Subang Jaya City Council (MBSJ) has roped in neighbouring councils to search and destroy mosquito breeding grounds due to a hike in dengue cases.
MBSJ Health Department senior assistant director Dr Nurnawwar Arpaaii said Petaling Jaya City Council (MBPJ) and Shah Alam City Council (MBSA) had joined its fight against dengue.
“All of us work as a team in the field from 5am to 11am on weekends. Fogging is also carried out,” she said.
Dengue cases in Subang Jaya went up by almost 205.2% as on March 4 compared to the same period last year.
A weekly average of 155 confirmed dengue cases have been reported in Subang Jaya since the start of the year.
As of March 4, a total of 1,401 cases have been recorded in Subang Jaya. There are no fatalities.
Dr Nurnawwar said there were 459 dengue cases in the corresponding period last year.
For the whole of last year, Subang Jaya recorded 4,599 confirmed dengue cases with two deaths.
“We are already seeing a rise in the number of confirmed dengue cases within the first nine weeks of the year,” said Dr Nurnawwar.
She said the department was monitoring two hotspots – Desaminium Rimba Apartments in Taman Lestari Perdana which had 39 cases and SS15/2 with 25 cases.
“MBSJ urges everyone to be vigilant. Remove stagnant water after a thunderstorm or even a short drizzle to prevent mosquitoes from breeding.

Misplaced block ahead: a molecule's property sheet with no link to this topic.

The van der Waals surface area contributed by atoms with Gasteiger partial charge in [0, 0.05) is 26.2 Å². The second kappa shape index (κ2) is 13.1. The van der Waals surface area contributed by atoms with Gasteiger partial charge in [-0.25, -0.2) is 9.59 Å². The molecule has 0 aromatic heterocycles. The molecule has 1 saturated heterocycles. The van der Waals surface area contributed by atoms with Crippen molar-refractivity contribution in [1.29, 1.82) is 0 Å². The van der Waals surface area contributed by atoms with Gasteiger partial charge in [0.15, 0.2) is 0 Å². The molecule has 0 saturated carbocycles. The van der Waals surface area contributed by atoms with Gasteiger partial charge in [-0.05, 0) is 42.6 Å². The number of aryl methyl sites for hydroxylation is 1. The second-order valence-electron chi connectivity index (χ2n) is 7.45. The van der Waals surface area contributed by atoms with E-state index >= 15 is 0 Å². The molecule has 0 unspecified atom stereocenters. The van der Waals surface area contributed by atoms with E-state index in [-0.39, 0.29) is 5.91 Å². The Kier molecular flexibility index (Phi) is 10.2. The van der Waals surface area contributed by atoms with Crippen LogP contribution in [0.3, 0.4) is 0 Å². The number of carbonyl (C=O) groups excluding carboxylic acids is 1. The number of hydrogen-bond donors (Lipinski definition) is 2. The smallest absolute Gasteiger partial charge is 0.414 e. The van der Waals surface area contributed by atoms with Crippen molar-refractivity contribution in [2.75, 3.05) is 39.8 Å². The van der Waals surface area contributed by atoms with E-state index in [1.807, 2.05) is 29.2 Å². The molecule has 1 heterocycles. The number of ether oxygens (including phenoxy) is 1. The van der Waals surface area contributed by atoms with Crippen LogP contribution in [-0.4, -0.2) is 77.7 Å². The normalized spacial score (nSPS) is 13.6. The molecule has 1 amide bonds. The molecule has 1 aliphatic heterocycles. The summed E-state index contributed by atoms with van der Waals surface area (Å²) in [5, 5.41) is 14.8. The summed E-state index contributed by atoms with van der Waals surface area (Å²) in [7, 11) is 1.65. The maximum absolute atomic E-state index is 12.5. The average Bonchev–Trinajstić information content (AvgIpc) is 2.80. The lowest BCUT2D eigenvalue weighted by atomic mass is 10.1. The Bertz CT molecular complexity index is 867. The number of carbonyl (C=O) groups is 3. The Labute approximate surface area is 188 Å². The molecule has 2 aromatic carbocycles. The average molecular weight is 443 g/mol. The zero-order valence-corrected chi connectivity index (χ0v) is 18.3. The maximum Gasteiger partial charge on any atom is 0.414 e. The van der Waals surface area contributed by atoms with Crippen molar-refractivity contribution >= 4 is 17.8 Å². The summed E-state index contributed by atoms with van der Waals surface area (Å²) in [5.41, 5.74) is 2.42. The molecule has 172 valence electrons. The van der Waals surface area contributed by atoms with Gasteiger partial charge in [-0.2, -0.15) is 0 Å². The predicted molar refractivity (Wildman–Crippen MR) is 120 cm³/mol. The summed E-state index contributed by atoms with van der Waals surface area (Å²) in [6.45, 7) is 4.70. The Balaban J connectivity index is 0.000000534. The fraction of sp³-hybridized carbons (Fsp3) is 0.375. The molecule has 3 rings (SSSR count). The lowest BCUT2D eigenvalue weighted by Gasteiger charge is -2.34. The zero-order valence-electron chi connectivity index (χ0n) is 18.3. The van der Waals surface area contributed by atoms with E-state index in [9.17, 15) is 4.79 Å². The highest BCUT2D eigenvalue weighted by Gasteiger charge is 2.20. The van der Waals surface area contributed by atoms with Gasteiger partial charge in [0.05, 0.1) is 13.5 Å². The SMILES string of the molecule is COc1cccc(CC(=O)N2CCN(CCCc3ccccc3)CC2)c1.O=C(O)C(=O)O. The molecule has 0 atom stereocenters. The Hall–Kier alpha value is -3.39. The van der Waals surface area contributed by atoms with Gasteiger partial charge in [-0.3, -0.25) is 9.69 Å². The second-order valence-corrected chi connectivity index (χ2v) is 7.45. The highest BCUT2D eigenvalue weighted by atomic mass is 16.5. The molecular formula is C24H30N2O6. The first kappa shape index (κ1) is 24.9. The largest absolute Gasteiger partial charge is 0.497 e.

“Hot weather with intermittent rain has led to an increase in the Aedes mosquito population,” she said.
She urged residents to keep their surroundings clean and dispose of empty bottles, cans and boxes into covered rubbish bins.
“We want civic consciousness to become a social norm,” she added.
Dr Nurnawwar said most hotspots were in residential areas, prompting health inspectors to work with zone councillors and residents’ representative council, residents associations and Rukun Tetangga to educate residents on dengue prevention.
“Clogged drains cause water to stagnate, resulting in mosquito breeding sites,” she said, advising people to spend 10 minutes a week to destroy potential sites.
“Source reduction is the most effective way to stop dengue from spreading,” she added.
A dengue hotspot refers to a localised epidemic that is more than 30 days from the date it started.